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Which pages should I noindex or nofollow?

Some of the pages of your site serve a purpose, but that purpose isn’t ranking in search engines or even getting traffic to your site. These pages need to be there, as glue for other pages or simply because regulations require them to be accessible on your website. If you regularly read our blog, you’ll know how noindex or nofollow can help you deal with these pages. However, if you are new to these terms, please read on and let me explain what they are, and what pages they might apply to!

If you want to know how to noindex a post in WordPress in a super easy way, you should read this post: How to noindex a post in WordPress: the easy way.

What is noindex or nofollow?

Both are settings you can add to your robots meta tag. Want to know more about that? We wrote quite an extensive ultimate guide on the robots meta tag that you should read.

In short:

Pages that you might want to noindex

Author archives on a one-author blog

If you are the only one writing for your blog, your author pages are probably 90% the same as your blog homepage. That’s of no use to Google and can be considered duplicate content. To keep these out of the search results, you can noindex them.

Certain (custom) post types

Sometimes a plugin or a web developer adds a custom post type that you don’t want to be indexed. At Yoast, for example, we use custom pages for our products, as we are not a regular online shop that sells physical products. So, we don’t need a product image, filters like dimensions and technical specifications on a tab next to the description. Therefore, we noindex the regular product pages WooCommerce outputs and are using our own pages. Indeed, we noindex the product post type.

By the way, I have seen shop solutions that added things like dimensions and weight as a custom post type as well. These pages are considered to be low-quality content. You’ll understand that these pages have no use for a visitor or Google, so need to be kept out of the search result pages.

Thank you pages

That page serves no other purpose than to thank your customer/newsletter subscriber/first-time commenter. These pages are usually thin content pages, with upsell and social share options, but no value, content-wise. Those pages shouldn’t be in the results pages!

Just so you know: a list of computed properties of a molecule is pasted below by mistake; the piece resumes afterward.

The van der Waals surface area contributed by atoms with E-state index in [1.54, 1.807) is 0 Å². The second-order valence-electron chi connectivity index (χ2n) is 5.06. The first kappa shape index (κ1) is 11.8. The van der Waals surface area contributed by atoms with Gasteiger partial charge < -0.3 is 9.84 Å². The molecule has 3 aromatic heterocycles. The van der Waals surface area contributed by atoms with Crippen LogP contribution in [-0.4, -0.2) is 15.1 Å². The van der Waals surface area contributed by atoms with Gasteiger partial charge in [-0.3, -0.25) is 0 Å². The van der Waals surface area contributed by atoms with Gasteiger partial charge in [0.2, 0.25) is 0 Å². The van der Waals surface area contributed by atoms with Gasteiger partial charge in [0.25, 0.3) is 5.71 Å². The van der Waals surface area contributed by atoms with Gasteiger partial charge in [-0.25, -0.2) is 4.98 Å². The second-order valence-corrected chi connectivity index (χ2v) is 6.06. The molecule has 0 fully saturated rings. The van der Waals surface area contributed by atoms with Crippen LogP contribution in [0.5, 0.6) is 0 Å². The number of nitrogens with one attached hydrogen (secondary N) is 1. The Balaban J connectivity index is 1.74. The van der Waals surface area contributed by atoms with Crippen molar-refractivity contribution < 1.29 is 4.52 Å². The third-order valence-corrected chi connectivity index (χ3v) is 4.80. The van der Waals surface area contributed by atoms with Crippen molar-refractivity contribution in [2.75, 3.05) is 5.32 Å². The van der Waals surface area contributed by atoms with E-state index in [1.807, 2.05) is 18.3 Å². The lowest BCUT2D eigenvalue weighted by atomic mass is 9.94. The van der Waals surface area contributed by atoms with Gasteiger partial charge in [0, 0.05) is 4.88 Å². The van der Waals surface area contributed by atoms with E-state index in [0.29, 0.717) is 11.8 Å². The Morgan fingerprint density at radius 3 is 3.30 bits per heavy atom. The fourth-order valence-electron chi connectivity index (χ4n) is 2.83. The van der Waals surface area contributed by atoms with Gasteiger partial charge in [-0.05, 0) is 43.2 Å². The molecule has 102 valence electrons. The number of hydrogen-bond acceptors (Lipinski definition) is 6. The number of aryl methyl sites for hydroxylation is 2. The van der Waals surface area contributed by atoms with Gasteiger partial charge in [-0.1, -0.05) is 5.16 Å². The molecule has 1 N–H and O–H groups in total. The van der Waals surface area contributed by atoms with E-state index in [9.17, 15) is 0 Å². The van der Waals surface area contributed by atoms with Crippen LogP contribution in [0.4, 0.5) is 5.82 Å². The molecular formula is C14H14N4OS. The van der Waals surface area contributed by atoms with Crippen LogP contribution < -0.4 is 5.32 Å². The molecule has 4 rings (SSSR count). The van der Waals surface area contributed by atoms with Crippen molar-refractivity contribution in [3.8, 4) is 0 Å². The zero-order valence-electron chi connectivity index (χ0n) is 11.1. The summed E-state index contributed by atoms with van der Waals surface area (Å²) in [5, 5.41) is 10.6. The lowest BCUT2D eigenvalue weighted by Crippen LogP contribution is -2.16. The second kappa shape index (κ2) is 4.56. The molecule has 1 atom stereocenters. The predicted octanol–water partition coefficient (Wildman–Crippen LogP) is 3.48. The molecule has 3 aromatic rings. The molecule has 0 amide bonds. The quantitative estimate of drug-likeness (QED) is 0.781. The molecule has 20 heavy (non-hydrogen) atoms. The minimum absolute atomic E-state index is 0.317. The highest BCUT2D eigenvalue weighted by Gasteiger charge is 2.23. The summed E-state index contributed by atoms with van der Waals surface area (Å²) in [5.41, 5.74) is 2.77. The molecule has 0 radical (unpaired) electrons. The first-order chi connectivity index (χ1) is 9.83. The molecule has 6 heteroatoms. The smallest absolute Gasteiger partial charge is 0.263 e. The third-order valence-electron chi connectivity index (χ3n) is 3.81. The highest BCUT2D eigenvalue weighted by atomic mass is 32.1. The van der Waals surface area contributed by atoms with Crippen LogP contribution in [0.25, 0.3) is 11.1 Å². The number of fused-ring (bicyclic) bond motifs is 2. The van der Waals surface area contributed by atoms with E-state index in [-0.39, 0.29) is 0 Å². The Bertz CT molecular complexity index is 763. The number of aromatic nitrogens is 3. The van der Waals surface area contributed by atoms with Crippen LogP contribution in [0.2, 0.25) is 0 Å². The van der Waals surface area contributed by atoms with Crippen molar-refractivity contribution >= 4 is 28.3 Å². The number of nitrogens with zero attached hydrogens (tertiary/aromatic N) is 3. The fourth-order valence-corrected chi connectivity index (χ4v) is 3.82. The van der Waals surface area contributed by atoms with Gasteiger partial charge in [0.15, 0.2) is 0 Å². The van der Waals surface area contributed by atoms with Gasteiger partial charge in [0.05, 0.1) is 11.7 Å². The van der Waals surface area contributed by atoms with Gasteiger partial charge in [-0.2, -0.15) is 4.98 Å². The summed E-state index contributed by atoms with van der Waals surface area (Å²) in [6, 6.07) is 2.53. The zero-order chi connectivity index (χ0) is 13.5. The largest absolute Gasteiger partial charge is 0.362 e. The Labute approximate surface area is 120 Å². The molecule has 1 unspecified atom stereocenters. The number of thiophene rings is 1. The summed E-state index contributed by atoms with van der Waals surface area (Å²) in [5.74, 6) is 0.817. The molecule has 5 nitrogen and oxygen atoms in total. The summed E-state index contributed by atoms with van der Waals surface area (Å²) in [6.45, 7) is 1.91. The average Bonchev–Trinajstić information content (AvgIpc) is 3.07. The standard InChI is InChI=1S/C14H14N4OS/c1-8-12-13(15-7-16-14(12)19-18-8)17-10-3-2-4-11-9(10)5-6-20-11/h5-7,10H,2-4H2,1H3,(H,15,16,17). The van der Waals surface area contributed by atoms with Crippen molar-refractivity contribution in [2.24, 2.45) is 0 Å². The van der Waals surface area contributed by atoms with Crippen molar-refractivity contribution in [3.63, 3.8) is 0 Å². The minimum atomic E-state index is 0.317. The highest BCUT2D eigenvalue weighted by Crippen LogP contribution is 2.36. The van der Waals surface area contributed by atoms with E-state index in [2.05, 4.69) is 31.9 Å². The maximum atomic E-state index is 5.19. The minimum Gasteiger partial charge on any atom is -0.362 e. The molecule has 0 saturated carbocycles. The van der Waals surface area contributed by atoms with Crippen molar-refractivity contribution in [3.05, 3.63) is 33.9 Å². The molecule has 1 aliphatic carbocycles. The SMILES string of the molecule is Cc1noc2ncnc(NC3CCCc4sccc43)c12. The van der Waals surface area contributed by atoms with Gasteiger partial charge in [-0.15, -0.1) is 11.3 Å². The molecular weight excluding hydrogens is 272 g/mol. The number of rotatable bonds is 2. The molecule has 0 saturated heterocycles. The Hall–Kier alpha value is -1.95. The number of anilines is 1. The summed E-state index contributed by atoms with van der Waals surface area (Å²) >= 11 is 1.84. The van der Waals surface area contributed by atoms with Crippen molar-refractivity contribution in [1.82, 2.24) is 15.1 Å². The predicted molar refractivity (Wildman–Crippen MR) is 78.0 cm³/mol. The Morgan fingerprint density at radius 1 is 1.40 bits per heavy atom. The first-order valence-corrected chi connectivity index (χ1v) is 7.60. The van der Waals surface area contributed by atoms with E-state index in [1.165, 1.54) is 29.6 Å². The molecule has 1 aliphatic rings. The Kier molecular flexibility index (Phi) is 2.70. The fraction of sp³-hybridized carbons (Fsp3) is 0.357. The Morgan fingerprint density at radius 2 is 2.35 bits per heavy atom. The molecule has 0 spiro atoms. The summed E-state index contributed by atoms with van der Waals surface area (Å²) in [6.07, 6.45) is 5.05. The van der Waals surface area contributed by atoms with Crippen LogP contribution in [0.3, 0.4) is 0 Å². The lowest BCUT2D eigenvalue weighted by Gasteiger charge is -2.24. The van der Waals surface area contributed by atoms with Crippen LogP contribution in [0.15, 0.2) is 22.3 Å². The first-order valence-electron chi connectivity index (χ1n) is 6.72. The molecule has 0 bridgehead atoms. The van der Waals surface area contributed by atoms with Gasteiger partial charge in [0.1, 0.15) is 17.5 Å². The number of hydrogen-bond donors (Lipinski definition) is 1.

Admin and login pages

Of course, login pages shouldn’t be in Google. But these are. Keep yours out of the index by adding that noindex. Exceptions are the login pages that serve a community, like Dropbox or similar services. Just ask yourself if you would google one of your login pages if you were not in your company. If not, it’s probably safe to say that Google doesn’t need to index these login pages.

Internal search results

Internal search results are pretty much the last pages Google would want to send its visitors to. If you want to ruin a search experience, you link to other search pages, instead of an actual result. But the links on a search result page are still very valuable, you definitely want Google to follow them. So, all links should be followed, and the robots meta setting should be:
<meta name="robots" content="noindex, follow">

The same setting goes for all the examples mentioned above, there is no need to nofollow the links on these pages. Now, when should you add a nofollow to your robots meta tag?

Pages that you might want to nofollow

Google roughly indicates that there are three reasons to nofollow links:

  1. Untrusted content
  2. Paid links
  3. Crawl prioritization

For instance, we add a nofollow tag to links in comments. We don’t know what all of you are dropping in there, right? It could be anything, like #1 and #2 from the list above. Regarding #3, this could, for instance, apply to login links, which we sometimes find on WordPress websites (see image on the right). It’s no use having a Googlebot go over these links: they add no value. These should be nofollowed.

All of the above is very much on a link level. But, if you have, for instance, a page that lists SEO books, with a surplus of Amazon affiliate links, these could be of value to your site for your users. But I’d nofollow that entire page if there’s nothing else that matters on the page. You might have it indexed, though. Just make sure you cloak your links the right way.

To be honest, on a regular website, I don’t think there are a lot of pages I’d set to nofollow. Check for yourself if you have any content that mainly contains links like the ones Google indicated, and decide if Google should follow them or not.

Changing SEO insights

At Yoast, we always try to keep you on top of your SEO game, only bugging you about it when necessary. For years, we used to have a “Noindex subpages of archives” checkbox in Yoast SEO. It made all the sense in the world to noindex, follow these, and have Google index just the main page, the first page of your (f.i.) category archive. But, we were always aware that Google was getting better and better at understanding rel="next" and rel="prev" on these subpages of archives. Yoast SEO adds these tags as well.

At this point, we know that rel="next" and rel="prev" cover the way archives should be indexed and noindex-ing subpages isn’t necessary anymore, so we’ve removed that setting from our plugin altogether to make sure it’s done right on your site!

Conclusion

As we have seen, whether or not to noindex or nofollow a page boils down to two questions: do you want this page to show up in the search results pages and should search engines follow the links on this page? For ‘thank you’ pages or login pages, for example, the answer to the first questions is “no”, for a page with loads of affiliate links, the answer to the second question is “no”. Keep the examples from this post in mind and you shouldn’t have any more trouble deciding the answers for your own site!

Read more: Prevent your site from being indexed, the right way »